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Tallinn, Estonia (Last chapter about 3 weeks in Russia)

Sunday, September 11, 2011 14:29 | Deleted user

Tallinn, Estonia


We left Leningrad by bus for a 51/2-hour trip to Tallinn. It rained most of the way. The countryside was pretty. We made one pit stop to use the bathroom, which consisted of trees and bushes at the side of the road. I have developed a bad head cold and feel terrible.


We arrived in Tallinn at 1430. Scheduled to stay at Hotel Tallinn, but the tour company changed the reservations, which was a good thing. Hotel Tallinn was the pits. We ended up at Hotel Viru, which was Finnish built, and run by staff from Finland. It was considered the best hotel in the entire Soviet Union.

Our room was very nice with plenty of space, and a decent shower. We rested for a while then had dinner at 2000, followed by a lecture with questions and answers with Dr. Feldman.


Monday 17 July 1989. I decided to skip the morning city tour and rest. My cold is terrible and don’t want to spread my germs and make anyone else sick. Got up around 1030 and feel better.


The site of Tallinn is thought to have been settled by Finno-Ugric people around 2500 BC. There was probably an Estonian trading settlement here from around the 9th century AD, and a wooden stronghold was built on Toompea (the hill dominating Tallinn) in the 11th century. The Danes under King Waldemar II (who conquered Northern Estonia in 1219 met tough resistance at Tallinn and were on the verge of retreat when a red flag with a white cross fell from the sky into the bishop’s hands. Taking this as a sign of God’s support, they went on to win the battle; the flag became their national flag. The Danes set their own castle on Toompea. The origin of the name Tallinn is thought to be from the Taani linn, Estonian for Danish town.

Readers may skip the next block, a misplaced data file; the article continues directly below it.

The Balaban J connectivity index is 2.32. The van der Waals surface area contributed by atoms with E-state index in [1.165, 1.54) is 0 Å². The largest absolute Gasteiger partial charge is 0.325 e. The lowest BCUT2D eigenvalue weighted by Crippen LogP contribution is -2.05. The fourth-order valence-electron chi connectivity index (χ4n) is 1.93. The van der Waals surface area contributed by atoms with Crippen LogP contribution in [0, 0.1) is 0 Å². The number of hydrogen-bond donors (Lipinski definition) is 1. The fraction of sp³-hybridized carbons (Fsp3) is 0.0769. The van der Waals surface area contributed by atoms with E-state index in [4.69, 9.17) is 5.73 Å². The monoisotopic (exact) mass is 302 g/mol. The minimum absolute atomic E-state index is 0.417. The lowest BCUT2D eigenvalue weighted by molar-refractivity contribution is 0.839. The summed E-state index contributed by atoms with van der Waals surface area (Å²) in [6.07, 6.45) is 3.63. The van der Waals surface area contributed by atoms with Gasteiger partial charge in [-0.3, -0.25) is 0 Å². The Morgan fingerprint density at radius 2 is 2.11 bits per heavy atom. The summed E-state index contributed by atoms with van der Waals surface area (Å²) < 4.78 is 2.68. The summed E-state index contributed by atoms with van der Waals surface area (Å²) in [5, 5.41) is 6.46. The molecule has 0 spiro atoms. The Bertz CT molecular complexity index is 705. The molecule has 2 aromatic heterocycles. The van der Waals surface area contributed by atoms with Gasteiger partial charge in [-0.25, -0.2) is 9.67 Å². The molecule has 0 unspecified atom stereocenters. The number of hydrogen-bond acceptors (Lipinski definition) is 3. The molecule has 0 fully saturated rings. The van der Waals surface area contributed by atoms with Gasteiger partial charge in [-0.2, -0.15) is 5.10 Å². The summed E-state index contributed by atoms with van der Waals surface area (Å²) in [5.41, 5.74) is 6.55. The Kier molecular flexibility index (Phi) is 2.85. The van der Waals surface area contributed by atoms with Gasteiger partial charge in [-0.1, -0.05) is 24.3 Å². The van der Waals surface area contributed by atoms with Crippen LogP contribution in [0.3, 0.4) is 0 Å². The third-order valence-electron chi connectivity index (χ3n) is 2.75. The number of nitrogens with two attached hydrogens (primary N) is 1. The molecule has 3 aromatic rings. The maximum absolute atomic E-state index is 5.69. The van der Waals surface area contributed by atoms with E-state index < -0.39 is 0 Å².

With the start of the Protestant Reformation the German influence became even stronger as the city was converted to Lutheranism. There are many beautiful churches in the city.


During WWII the city suffered greatly with thousands of buildings destroyed during Soviet bombing in 1944. After the war, under Soviet control large-scale industry was developed in Tallinn – including the USSR’s biggest grain handling port. The population of this city speaks 3 languages. French 5%, German 20-25% and the rest speak English. Although under Russian control from 1944 to the present, most of the people refuse to speak Russian. Tallinn gained its independence in 1991. It was a fascinating city to visit.


After dinner we had several people from the city speak with us.  Five teachers and 1 physicist.


This brings my 3 weeks in Russia to a close. Tomorrow we board the Ferry to travel approximately 2 hours back to Helsinki. My exchange student and her father will be meeting us to take us to the home in Pori, Finland for 3 weeks of sightseeing in Finland.


I hope you have enjoyed this adventure.  I doubt however anyone has bothered to read it considering not one single comment has been posted.  Such is life. One can only make an attempt to post an interesting event even if no one is the least bit interested. 


All in all, it is been a great ride!


  • Wednesday, November 16, 2011 09:34 | Jeffrey Backus
    Carol, Your trip report will probably undermine the entire Russian tourist industry!!

    For those that feel that life in the United States in unbearable, maybe they should go spend some time in Baku or Yalta.
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  • Friday, November 18, 2011 19:20 | Laurel Ho
    Carol, you have lived such an interesting life. I can't believe how much detail you remember. I can hardly remember this morning sometimes! Thank u for Sharing your stories with us. I will cherish your friendship forever. I think you rock, no matter what Al says! Lol!:)
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